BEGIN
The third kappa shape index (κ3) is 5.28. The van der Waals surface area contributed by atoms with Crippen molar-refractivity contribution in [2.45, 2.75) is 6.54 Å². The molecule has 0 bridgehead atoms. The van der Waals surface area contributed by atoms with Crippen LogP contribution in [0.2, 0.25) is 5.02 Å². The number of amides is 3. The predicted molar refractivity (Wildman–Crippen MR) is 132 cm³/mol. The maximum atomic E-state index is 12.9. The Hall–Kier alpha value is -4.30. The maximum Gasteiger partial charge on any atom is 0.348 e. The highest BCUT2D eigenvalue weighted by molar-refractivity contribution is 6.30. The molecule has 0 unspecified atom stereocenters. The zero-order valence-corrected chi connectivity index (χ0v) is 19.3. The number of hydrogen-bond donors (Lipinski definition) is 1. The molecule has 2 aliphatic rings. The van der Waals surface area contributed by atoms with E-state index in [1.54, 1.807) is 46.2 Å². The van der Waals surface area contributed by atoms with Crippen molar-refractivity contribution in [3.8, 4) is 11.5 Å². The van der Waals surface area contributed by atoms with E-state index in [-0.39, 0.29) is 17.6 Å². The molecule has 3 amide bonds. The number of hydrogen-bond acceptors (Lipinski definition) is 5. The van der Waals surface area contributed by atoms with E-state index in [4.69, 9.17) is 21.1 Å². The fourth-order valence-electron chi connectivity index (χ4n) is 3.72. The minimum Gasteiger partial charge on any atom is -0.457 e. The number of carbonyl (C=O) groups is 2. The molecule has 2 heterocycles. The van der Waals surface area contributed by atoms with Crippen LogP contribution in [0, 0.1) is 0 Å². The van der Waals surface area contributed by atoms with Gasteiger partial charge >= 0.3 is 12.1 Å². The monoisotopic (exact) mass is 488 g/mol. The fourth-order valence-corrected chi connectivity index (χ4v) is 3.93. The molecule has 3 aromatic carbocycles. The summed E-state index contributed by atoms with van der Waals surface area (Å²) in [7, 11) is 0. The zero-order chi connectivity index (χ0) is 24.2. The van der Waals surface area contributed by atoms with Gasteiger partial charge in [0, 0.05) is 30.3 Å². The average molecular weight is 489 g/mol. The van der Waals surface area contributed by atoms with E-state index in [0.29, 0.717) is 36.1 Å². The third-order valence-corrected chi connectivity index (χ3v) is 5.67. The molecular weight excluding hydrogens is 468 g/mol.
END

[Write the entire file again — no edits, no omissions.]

The third kappa shape index (κ3) is 5.28. The van der Waals surface area contributed by atoms with Crippen molar-refractivity contribution in [2.45, 2.75) is 6.54 Å². The molecule has 0 bridgehead atoms. The van der Waals surface area contributed by atoms with Crippen LogP contribution in [0.2, 0.25) is 5.02 Å². The number of amides is 3. The predicted molar refractivity (Wildman–Crippen MR) is 132 cm³/mol. The maximum atomic E-state index is 12.9. The Hall–Kier alpha value is -4.30. The maximum Gasteiger partial charge on any atom is 0.348 e. The highest BCUT2D eigenvalue weighted by molar-refractivity contribution is 6.30. The molecule has 0 unspecified atom stereocenters. The zero-order valence-corrected chi connectivity index (χ0v) is 19.3. The number of hydrogen-bond donors (Lipinski definition) is 1. The molecule has 2 aliphatic rings. The van der Waals surface area contributed by atoms with E-state index in [1.54, 1.807) is 46.2 Å². The van der Waals surface area contributed by atoms with Crippen molar-refractivity contribution in [3.8, 4) is 11.5 Å². The van der Waals surface area contributed by atoms with E-state index in [-0.39, 0.29) is 17.6 Å². The molecule has 3 amide bonds. The number of hydrogen-bond acceptors (Lipinski definition) is 5. The van der Waals surface area contributed by atoms with E-state index in [4.69, 9.17) is 21.1 Å². The fourth-order valence-electron chi connectivity index (χ4n) is 3.72. The minimum Gasteiger partial charge on any atom is -0.457 e. The number of carbonyl (C=O) groups is 2. The molecule has 2 heterocycles. The van der Waals surface area contributed by atoms with Crippen LogP contribution in [0, 0.1) is 0 Å². The van der Waals surface area contributed by atoms with Gasteiger partial charge >= 0.3 is 12.1 Å². The monoisotopic (exact) mass is 488 g/mol. The fourth-order valence-corrected chi connectivity index (χ4v) is 3.93. The molecule has 3 aromatic carbocycles. The summed E-state index contributed by atoms with van der Waals surface area (Å²) in [7, 11) is 0. The zero-order chi connectivity index (χ0) is 24.2. The van der Waals surface area contributed by atoms with Gasteiger partial charge in [0, 0.05) is 30.3 Å². The average molecular weight is 489 g/mol. The van der Waals surface area contributed by atoms with E-state index in [0.29, 0.717) is 36.1 Å². The third-order valence-corrected chi connectivity index (χ3v) is 5.67. The molecular weight excluding hydrogens is 468 g/mol.